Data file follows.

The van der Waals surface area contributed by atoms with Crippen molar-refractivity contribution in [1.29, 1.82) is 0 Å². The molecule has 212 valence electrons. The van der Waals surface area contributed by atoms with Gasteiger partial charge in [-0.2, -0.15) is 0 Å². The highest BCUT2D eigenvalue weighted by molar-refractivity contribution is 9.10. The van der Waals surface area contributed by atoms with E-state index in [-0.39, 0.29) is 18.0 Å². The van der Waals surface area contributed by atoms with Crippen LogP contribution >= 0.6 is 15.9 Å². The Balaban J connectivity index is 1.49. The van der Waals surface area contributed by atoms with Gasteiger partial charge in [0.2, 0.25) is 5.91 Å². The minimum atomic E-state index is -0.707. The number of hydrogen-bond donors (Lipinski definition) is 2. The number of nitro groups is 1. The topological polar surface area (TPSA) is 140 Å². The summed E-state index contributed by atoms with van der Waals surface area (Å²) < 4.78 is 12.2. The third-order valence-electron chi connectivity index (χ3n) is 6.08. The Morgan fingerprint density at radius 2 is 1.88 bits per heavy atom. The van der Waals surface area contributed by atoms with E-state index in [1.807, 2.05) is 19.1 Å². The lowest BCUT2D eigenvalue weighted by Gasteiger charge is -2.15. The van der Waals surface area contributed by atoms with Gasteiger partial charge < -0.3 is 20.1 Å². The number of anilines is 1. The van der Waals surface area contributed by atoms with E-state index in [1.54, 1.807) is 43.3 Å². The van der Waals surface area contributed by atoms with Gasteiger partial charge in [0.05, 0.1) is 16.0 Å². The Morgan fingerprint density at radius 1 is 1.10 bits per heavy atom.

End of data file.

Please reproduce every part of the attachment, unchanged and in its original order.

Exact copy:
The van der Waals surface area contributed by atoms with Crippen molar-refractivity contribution in [1.29, 1.82) is 0 Å². The molecule has 212 valence electrons. The van der Waals surface area contributed by atoms with Gasteiger partial charge in [-0.2, -0.15) is 0 Å². The highest BCUT2D eigenvalue weighted by molar-refractivity contribution is 9.10. The van der Waals surface area contributed by atoms with E-state index in [-0.39, 0.29) is 18.0 Å². The van der Waals surface area contributed by atoms with Crippen LogP contribution >= 0.6 is 15.9 Å². The Balaban J connectivity index is 1.49. The van der Waals surface area contributed by atoms with Gasteiger partial charge in [0.2, 0.25) is 5.91 Å². The minimum atomic E-state index is -0.707. The number of hydrogen-bond donors (Lipinski definition) is 2. The number of nitro groups is 1. The topological polar surface area (TPSA) is 140 Å². The summed E-state index contributed by atoms with van der Waals surface area (Å²) < 4.78 is 12.2. The third-order valence-electron chi connectivity index (χ3n) is 6.08. The Morgan fingerprint density at radius 2 is 1.88 bits per heavy atom. The van der Waals surface area contributed by atoms with E-state index in [1.807, 2.05) is 19.1 Å². The lowest BCUT2D eigenvalue weighted by Gasteiger charge is -2.15. The van der Waals surface area contributed by atoms with Gasteiger partial charge < -0.3 is 20.1 Å². The number of anilines is 1. The van der Waals surface area contributed by atoms with E-state index in [1.54, 1.807) is 43.3 Å². The van der Waals surface area contributed by atoms with Gasteiger partial charge in [0.05, 0.1) is 16.0 Å². The Morgan fingerprint density at radius 1 is 1.10 bits per heavy atom.